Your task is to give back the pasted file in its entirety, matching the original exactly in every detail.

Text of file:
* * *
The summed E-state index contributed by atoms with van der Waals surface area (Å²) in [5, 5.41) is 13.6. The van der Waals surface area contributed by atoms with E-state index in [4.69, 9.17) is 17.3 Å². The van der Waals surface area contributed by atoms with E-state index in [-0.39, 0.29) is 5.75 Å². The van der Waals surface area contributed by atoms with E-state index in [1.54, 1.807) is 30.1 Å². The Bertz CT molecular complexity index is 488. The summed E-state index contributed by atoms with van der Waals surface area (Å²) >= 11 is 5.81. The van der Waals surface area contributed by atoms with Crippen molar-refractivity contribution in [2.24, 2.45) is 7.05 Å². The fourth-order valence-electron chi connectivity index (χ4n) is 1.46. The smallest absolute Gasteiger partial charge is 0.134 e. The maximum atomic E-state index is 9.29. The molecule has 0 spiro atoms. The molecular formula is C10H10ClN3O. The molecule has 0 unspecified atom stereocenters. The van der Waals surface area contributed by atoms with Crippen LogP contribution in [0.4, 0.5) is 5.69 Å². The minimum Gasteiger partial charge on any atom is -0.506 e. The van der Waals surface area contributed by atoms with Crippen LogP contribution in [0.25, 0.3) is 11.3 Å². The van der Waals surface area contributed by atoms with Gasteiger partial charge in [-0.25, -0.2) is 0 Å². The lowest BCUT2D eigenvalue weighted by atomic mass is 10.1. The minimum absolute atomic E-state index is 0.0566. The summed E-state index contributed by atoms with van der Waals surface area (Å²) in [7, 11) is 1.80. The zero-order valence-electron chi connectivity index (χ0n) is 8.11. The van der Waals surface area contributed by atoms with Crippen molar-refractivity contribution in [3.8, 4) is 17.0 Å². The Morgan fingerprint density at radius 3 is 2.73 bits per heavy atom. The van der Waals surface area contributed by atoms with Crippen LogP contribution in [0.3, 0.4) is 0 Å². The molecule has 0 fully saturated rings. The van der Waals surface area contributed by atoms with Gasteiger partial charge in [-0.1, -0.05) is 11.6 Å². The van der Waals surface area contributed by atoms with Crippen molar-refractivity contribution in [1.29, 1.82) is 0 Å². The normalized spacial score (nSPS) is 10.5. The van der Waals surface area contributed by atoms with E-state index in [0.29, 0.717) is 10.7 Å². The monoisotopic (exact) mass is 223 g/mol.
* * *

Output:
The summed E-state index contributed by atoms with van der Waals surface area (Å²) in [5, 5.41) is 13.6. The van der Waals surface area contributed by atoms with E-state index in [4.69, 9.17) is 17.3 Å². The van der Waals surface area contributed by atoms with E-state index in [-0.39, 0.29) is 5.75 Å². The van der Waals surface area contributed by atoms with E-state index in [1.54, 1.807) is 30.1 Å². The Bertz CT molecular complexity index is 488. The summed E-state index contributed by atoms with van der Waals surface area (Å²) >= 11 is 5.81. The van der Waals surface area contributed by atoms with Crippen molar-refractivity contribution in [2.24, 2.45) is 7.05 Å². The fourth-order valence-electron chi connectivity index (χ4n) is 1.46. The smallest absolute Gasteiger partial charge is 0.134 e. The maximum atomic E-state index is 9.29. The molecule has 0 spiro atoms. The molecular formula is C10H10ClN3O. The molecule has 0 unspecified atom stereocenters. The van der Waals surface area contributed by atoms with Crippen LogP contribution in [0.4, 0.5) is 5.69 Å². The minimum Gasteiger partial charge on any atom is -0.506 e. The van der Waals surface area contributed by atoms with Crippen LogP contribution in [0.25, 0.3) is 11.3 Å². The van der Waals surface area contributed by atoms with Gasteiger partial charge in [-0.25, -0.2) is 0 Å². The lowest BCUT2D eigenvalue weighted by atomic mass is 10.1. The minimum absolute atomic E-state index is 0.0566. The summed E-state index contributed by atoms with van der Waals surface area (Å²) in [7, 11) is 1.80. The zero-order valence-electron chi connectivity index (χ0n) is 8.11. The van der Waals surface area contributed by atoms with Crippen molar-refractivity contribution in [3.8, 4) is 17.0 Å². The Morgan fingerprint density at radius 3 is 2.73 bits per heavy atom. The van der Waals surface area contributed by atoms with Crippen LogP contribution in [0.3, 0.4) is 0 Å². The molecule has 0 fully saturated rings. The van der Waals surface area contributed by atoms with Gasteiger partial charge in [-0.1, -0.05) is 11.6 Å². The van der Waals surface area contributed by atoms with Crippen molar-refractivity contribution in [1.29, 1.82) is 0 Å². The normalized spacial score (nSPS) is 10.5. The van der Waals surface area contributed by atoms with E-state index in [0.29, 0.717) is 10.7 Å². The monoisotopic (exact) mass is 223 g/mol.